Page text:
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SMD Size Reference

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Numbers are misleading. What you may think is big (or small) enough in your head, might not be the right size. Visuals help.


Edit: Update Below.




Clockwise from top:

DIP 8pin IC (100 mil Lead spacing)

Sot-23 3pin Transistor (50 mil Lead Spacing, due to 3 pin configuration, pin 1 and 3 are 100 mils apart)

0805 Capacitor

Soic(Wide) 28pin IC (50 mil Lead Spacing)

2pin 100x100 mil Header

1206 Capacitor


On a 2010 Penny for the size reference. The 1206 and Sot23 cover the date exactly. The 0805 isn't big enough to do that.


The 0805's solder pads fit on the Soic's 50 mil spaced leads exactly. If you don't want to dedicate a pad to a decoupling 0805, just solder it straight onto the pins (if you ever find an IC with V+ and Gnd right next to each other that is).


Same goes for the 1206 and the DIP's 100 mil spaced leads.


You can even use a 2pin header to make a smd to through-hole adapter if you don't have the needed through-hole version. Both the 1206 and the 0805 (barely) can be done. Even the Sot-23, if you use 3 inline header pins and a bit of wire.


Sot-23 has the same spacing as a Soic package ic. With the 3-pin parts, the middle pin of one side is removed, while the outer two pins on the other side are removed as well, so it has a 100 mil spacing on the side with 2 pins. The 4-pin version has 3 pins on one side, with an extra big pin on the other side (heat dissipation purposes normally). The 5-pin version has all 3 pins on one side and the 2 outer pins on the other side. The 6-pin version has a full set of pins on both sides. Even though sot-23 and soic have the same pin spacing and sizes, Soic chips, having a bigger body, are easier to handle. Even sop/ssop/tssop parts, with 25 mil spaced pins, are easier to handle than sot-23 6 pin imho.


Lesson is really, stick to through hole for prototyping till you are ready to beta. Sot23 is hella tiny, and I would have not gone with it for the transistors I bought if I had known (The standard to-92 versions were the same price, and have higher watt ratings to boot). Ha.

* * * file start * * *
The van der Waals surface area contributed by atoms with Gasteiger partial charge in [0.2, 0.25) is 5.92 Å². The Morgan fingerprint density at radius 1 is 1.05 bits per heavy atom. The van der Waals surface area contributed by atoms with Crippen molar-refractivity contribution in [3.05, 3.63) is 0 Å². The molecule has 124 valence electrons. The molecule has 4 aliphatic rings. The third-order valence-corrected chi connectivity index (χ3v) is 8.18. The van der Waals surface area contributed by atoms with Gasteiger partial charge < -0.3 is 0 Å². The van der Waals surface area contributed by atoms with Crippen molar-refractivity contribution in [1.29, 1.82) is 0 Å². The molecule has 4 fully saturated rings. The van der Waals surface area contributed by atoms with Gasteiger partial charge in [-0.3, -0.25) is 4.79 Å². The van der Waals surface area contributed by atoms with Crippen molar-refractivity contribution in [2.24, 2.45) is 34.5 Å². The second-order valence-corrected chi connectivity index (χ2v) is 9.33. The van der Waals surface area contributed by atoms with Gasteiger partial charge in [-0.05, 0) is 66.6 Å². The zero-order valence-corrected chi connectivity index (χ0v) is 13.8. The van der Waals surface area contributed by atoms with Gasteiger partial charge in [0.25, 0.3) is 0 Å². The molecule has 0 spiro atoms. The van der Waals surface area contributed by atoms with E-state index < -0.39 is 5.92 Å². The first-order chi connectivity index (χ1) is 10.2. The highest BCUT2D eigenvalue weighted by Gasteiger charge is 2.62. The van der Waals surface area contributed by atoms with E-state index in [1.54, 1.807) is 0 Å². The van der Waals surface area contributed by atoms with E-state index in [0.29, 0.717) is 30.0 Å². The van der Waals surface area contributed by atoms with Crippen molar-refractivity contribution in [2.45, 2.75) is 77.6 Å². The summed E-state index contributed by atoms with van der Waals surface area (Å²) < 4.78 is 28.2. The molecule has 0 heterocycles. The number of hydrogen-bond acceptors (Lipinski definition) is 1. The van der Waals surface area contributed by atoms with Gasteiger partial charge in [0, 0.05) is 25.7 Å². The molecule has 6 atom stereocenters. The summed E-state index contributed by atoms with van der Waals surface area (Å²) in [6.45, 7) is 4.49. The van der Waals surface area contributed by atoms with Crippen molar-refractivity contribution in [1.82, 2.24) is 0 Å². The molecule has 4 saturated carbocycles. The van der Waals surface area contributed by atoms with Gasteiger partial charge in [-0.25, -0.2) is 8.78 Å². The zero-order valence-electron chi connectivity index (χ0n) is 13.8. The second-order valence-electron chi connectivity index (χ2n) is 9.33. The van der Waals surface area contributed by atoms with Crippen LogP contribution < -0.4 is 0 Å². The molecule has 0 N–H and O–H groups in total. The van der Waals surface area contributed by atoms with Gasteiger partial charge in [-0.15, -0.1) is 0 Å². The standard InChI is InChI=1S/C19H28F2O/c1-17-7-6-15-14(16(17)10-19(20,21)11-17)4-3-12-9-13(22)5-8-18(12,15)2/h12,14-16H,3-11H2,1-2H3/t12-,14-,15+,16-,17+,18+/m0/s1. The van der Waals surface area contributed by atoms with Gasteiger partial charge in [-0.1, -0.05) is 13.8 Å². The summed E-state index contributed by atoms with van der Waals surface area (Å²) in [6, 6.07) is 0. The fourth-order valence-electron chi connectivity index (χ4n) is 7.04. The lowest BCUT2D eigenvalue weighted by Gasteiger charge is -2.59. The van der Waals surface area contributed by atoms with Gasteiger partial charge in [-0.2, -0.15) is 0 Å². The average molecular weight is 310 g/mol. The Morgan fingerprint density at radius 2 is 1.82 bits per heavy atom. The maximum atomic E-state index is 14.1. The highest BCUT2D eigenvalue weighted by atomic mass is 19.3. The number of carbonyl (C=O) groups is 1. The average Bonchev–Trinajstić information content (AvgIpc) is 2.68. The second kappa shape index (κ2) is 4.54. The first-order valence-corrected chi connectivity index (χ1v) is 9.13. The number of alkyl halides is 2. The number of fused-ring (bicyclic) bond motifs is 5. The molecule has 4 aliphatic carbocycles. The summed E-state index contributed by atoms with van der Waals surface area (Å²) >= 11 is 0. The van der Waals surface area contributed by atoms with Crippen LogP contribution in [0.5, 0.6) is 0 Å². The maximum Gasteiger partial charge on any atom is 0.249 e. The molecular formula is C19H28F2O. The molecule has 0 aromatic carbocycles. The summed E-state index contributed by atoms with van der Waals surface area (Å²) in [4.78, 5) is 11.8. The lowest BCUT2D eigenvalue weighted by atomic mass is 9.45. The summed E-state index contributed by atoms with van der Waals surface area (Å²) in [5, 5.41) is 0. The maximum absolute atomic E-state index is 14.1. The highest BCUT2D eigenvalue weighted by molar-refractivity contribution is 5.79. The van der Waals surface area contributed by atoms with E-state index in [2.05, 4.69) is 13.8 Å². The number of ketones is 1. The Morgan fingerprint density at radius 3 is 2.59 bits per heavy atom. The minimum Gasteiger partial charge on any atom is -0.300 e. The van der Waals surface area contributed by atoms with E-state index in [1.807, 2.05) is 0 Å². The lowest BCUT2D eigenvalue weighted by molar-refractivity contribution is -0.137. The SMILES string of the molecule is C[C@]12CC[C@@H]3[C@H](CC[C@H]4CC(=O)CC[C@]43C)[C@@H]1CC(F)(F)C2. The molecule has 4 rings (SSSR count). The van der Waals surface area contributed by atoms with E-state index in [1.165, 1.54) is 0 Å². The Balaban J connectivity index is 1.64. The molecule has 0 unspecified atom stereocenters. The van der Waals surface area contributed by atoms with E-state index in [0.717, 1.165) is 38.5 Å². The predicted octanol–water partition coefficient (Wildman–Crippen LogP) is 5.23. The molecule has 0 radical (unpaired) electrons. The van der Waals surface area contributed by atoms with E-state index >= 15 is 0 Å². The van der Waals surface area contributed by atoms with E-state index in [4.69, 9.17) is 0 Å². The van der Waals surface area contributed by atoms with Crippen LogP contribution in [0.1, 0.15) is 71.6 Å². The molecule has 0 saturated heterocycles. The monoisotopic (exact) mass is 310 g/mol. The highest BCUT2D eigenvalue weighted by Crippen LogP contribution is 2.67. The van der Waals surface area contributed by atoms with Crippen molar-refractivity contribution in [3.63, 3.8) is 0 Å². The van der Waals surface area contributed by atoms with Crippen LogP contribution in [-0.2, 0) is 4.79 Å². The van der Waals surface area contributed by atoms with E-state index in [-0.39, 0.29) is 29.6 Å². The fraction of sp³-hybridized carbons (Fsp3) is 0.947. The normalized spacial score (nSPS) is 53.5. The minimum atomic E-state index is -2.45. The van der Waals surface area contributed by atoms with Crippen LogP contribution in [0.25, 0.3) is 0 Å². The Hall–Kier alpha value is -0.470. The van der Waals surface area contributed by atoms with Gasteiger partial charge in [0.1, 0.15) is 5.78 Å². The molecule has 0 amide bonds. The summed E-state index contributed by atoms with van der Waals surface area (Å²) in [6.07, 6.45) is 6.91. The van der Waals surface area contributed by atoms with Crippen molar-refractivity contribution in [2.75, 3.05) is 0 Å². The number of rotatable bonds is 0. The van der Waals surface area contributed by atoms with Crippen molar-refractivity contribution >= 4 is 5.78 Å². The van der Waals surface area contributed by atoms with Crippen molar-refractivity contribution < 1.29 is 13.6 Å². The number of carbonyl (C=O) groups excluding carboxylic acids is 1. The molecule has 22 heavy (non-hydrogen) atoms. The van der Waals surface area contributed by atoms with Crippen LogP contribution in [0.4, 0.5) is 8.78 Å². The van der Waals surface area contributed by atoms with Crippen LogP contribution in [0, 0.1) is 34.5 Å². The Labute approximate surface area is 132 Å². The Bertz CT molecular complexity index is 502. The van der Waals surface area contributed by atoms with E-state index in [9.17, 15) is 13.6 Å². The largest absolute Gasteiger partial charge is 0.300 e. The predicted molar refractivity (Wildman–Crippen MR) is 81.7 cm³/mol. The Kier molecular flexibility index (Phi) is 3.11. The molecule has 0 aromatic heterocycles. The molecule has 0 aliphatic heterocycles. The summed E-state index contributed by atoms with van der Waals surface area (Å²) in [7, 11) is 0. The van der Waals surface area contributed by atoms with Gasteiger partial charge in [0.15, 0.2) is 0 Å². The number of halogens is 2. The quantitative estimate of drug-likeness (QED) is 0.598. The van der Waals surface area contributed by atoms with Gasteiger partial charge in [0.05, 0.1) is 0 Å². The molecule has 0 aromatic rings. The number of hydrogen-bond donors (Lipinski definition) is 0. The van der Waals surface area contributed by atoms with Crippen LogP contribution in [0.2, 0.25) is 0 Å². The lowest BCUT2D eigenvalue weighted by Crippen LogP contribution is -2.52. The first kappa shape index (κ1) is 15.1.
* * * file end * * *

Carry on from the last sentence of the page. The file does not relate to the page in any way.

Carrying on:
It happened again. I was expecting a decent sized QFP chip. I got:



A 3mm x 3mm package QFN with pin spacing smaller than tssop, in a reflow only package. Oh vey.

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Oh, its not a loss, though its just a bit annoying. 3pin sot-23 isn't too challenging once you get it held down properly. I've done tssop with individual strands of solid core cat-5 cable once. It's just since I always breadboard, I have to break out the soldering iron to dead bug anything smd. I just recently picked up a pcb etching kit (1.97 for 6oz of ferric chloride, 5oz of resist solvent, 2 3x4.5 inch dual sided copper boards, and a drill. Radioshack clearance ftw) so I might make some proper boards.


SMD is great for saving space, but a chore for breadboarding.

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  • 2 weeks later...
I just recently picked up a pcb etching kit (1.97 for 6oz of ferric chloride, 5oz of resist solvent, 2 3x4.5 inch dual sided copper boards, and a drill. Radioshack clearance ftw) so I might make some proper boards.


I highly recommended the iron on PCB etching method. I used it years ago, and it was amazing. I was able to get most SMT boards I designed made in a few hours with the exception of a few VERY small pitch components. The downside, you need a laser printer. Back in the day my aunt donated an old one that she wasn't using anymore. It had terrible resolution for normal printing, but more than enough for PCBs.




This is the blue paper that you use to print the designs on. If anyone ends up wanting a tutorial or hints on this, I'll try to find the CD its backed up to, I wrote up an article almost 10 years ago. :-P


I personally like surface mount, once I'm done breadboarding, I go right to SMT PCB designs. What's frustrating is trying to prototype with SMT only devices (like some of TI's op-amp's).

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